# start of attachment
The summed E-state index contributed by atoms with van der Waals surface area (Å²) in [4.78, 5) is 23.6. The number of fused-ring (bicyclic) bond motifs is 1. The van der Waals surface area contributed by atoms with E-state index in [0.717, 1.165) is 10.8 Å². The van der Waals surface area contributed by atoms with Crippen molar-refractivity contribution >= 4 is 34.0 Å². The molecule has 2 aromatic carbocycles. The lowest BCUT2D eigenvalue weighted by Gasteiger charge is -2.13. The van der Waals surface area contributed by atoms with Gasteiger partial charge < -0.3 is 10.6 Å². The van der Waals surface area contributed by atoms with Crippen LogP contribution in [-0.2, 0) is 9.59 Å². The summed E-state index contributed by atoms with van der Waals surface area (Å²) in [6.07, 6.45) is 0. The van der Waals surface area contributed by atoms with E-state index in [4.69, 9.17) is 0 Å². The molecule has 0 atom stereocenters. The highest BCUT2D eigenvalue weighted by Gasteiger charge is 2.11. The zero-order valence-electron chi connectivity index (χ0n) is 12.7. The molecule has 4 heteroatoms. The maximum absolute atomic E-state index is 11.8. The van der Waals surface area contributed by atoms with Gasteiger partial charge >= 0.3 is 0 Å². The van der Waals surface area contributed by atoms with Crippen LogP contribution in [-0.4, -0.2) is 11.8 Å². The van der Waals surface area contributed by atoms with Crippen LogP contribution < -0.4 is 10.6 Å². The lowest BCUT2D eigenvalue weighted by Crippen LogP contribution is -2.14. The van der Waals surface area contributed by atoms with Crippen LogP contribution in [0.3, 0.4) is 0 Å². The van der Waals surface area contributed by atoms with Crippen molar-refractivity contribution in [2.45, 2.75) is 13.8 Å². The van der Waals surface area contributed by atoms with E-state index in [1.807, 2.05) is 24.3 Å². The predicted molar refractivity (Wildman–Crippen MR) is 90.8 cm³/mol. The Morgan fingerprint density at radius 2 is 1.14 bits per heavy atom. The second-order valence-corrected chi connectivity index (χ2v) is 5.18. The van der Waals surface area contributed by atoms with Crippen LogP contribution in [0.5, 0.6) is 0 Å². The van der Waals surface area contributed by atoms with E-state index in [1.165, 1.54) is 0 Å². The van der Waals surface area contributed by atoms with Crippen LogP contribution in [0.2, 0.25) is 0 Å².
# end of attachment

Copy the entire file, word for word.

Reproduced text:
The summed E-state index contributed by atoms with van der Waals surface area (Å²) in [4.78, 5) is 23.6. The number of fused-ring (bicyclic) bond motifs is 1. The van der Waals surface area contributed by atoms with E-state index in [0.717, 1.165) is 10.8 Å². The van der Waals surface area contributed by atoms with Crippen molar-refractivity contribution >= 4 is 34.0 Å². The molecule has 2 aromatic carbocycles. The lowest BCUT2D eigenvalue weighted by Gasteiger charge is -2.13. The van der Waals surface area contributed by atoms with Gasteiger partial charge < -0.3 is 10.6 Å². The van der Waals surface area contributed by atoms with Crippen LogP contribution in [-0.2, 0) is 9.59 Å². The summed E-state index contributed by atoms with van der Waals surface area (Å²) in [6.07, 6.45) is 0. The van der Waals surface area contributed by atoms with E-state index in [4.69, 9.17) is 0 Å². The molecule has 0 atom stereocenters. The highest BCUT2D eigenvalue weighted by Gasteiger charge is 2.11. The zero-order valence-electron chi connectivity index (χ0n) is 12.7. The molecule has 4 heteroatoms. The maximum absolute atomic E-state index is 11.8. The van der Waals surface area contributed by atoms with Gasteiger partial charge >= 0.3 is 0 Å². The van der Waals surface area contributed by atoms with Crippen LogP contribution in [-0.4, -0.2) is 11.8 Å². The van der Waals surface area contributed by atoms with Crippen LogP contribution < -0.4 is 10.6 Å². The lowest BCUT2D eigenvalue weighted by Crippen LogP contribution is -2.14. The van der Waals surface area contributed by atoms with Crippen LogP contribution in [0.3, 0.4) is 0 Å². The van der Waals surface area contributed by atoms with Crippen molar-refractivity contribution in [2.45, 2.75) is 13.8 Å². The van der Waals surface area contributed by atoms with E-state index in [1.807, 2.05) is 24.3 Å². The predicted molar refractivity (Wildman–Crippen MR) is 90.8 cm³/mol. The Morgan fingerprint density at radius 2 is 1.14 bits per heavy atom. The second-order valence-corrected chi connectivity index (χ2v) is 5.18. The van der Waals surface area contributed by atoms with Crippen LogP contribution in [0.5, 0.6) is 0 Å². The van der Waals surface area contributed by atoms with E-state index in [1.165, 1.54) is 0 Å². The van der Waals surface area contributed by atoms with Crippen LogP contribution in [0.2, 0.25) is 0 Å².